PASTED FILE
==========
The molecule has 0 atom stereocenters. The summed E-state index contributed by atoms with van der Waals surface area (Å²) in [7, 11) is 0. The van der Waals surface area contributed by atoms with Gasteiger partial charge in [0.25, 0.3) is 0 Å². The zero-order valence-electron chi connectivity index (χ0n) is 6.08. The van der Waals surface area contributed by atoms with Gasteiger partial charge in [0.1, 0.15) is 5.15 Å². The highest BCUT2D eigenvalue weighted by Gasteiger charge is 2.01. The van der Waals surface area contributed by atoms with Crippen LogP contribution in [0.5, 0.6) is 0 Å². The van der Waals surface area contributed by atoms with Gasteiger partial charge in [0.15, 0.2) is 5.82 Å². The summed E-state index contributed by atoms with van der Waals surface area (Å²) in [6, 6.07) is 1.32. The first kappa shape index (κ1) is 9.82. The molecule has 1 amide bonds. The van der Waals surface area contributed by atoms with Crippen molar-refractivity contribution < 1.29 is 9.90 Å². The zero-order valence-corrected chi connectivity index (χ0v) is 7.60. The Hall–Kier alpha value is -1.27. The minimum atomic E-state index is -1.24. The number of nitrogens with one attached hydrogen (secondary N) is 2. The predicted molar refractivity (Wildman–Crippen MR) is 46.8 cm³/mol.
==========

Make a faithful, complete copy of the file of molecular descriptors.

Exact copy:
The molecule has 0 atom stereocenters. The summed E-state index contributed by atoms with van der Waals surface area (Å²) in [7, 11) is 0. The van der Waals surface area contributed by atoms with Gasteiger partial charge in [0.25, 0.3) is 0 Å². The zero-order valence-electron chi connectivity index (χ0n) is 6.08. The van der Waals surface area contributed by atoms with Gasteiger partial charge in [0.1, 0.15) is 5.15 Å². The highest BCUT2D eigenvalue weighted by Gasteiger charge is 2.01. The van der Waals surface area contributed by atoms with Crippen LogP contribution in [0.5, 0.6) is 0 Å². The van der Waals surface area contributed by atoms with Gasteiger partial charge in [0.15, 0.2) is 5.82 Å². The summed E-state index contributed by atoms with van der Waals surface area (Å²) in [6, 6.07) is 1.32. The first kappa shape index (κ1) is 9.82. The molecule has 1 amide bonds. The van der Waals surface area contributed by atoms with Crippen molar-refractivity contribution < 1.29 is 9.90 Å². The zero-order valence-corrected chi connectivity index (χ0v) is 7.60. The Hall–Kier alpha value is -1.27. The minimum atomic E-state index is -1.24. The number of nitrogens with one attached hydrogen (secondary N) is 2. The predicted molar refractivity (Wildman–Crippen MR) is 46.8 cm³/mol.